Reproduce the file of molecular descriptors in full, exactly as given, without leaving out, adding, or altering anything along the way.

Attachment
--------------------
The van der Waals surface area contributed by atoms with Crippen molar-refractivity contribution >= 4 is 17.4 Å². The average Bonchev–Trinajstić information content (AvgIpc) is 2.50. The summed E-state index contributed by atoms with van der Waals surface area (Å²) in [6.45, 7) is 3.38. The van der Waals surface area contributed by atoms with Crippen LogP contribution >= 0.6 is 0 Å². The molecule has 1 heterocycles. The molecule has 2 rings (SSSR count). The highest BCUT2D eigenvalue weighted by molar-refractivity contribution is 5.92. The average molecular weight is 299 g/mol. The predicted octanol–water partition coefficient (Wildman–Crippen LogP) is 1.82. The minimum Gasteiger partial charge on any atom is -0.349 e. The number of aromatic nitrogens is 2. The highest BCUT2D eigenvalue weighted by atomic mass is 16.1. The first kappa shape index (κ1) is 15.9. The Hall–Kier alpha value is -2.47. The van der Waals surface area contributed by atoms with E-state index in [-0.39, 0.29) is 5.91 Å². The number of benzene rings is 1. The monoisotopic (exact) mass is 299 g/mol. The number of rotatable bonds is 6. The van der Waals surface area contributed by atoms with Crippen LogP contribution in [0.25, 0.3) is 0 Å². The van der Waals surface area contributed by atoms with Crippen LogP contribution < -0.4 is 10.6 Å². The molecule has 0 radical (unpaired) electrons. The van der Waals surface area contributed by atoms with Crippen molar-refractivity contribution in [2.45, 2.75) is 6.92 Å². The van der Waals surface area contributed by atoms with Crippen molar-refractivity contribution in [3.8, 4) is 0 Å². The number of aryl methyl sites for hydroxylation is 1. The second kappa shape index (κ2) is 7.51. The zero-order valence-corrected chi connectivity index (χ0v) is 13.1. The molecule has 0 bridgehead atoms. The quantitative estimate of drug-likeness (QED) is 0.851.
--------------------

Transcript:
The van der Waals surface area contributed by atoms with Crippen molar-refractivity contribution >= 4 is 17.4 Å². The average Bonchev–Trinajstić information content (AvgIpc) is 2.50. The summed E-state index contributed by atoms with van der Waals surface area (Å²) in [6.45, 7) is 3.38. The van der Waals surface area contributed by atoms with Crippen LogP contribution >= 0.6 is 0 Å². The molecule has 1 heterocycles. The molecule has 2 rings (SSSR count). The highest BCUT2D eigenvalue weighted by molar-refractivity contribution is 5.92. The average molecular weight is 299 g/mol. The predicted octanol–water partition coefficient (Wildman–Crippen LogP) is 1.82. The minimum Gasteiger partial charge on any atom is -0.349 e. The number of aromatic nitrogens is 2. The highest BCUT2D eigenvalue weighted by atomic mass is 16.1. The first kappa shape index (κ1) is 15.9. The Hall–Kier alpha value is -2.47. The van der Waals surface area contributed by atoms with E-state index in [-0.39, 0.29) is 5.91 Å². The number of benzene rings is 1. The monoisotopic (exact) mass is 299 g/mol. The number of rotatable bonds is 6. The van der Waals surface area contributed by atoms with Crippen LogP contribution in [0.25, 0.3) is 0 Å². The van der Waals surface area contributed by atoms with Crippen LogP contribution < -0.4 is 10.6 Å². The molecule has 0 radical (unpaired) electrons. The van der Waals surface area contributed by atoms with Crippen molar-refractivity contribution in [2.45, 2.75) is 6.92 Å². The van der Waals surface area contributed by atoms with Crippen molar-refractivity contribution in [3.8, 4) is 0 Å². The number of aryl methyl sites for hydroxylation is 1. The second kappa shape index (κ2) is 7.51. The zero-order valence-corrected chi connectivity index (χ0v) is 13.1. The molecule has 0 bridgehead atoms. The quantitative estimate of drug-likeness (QED) is 0.851.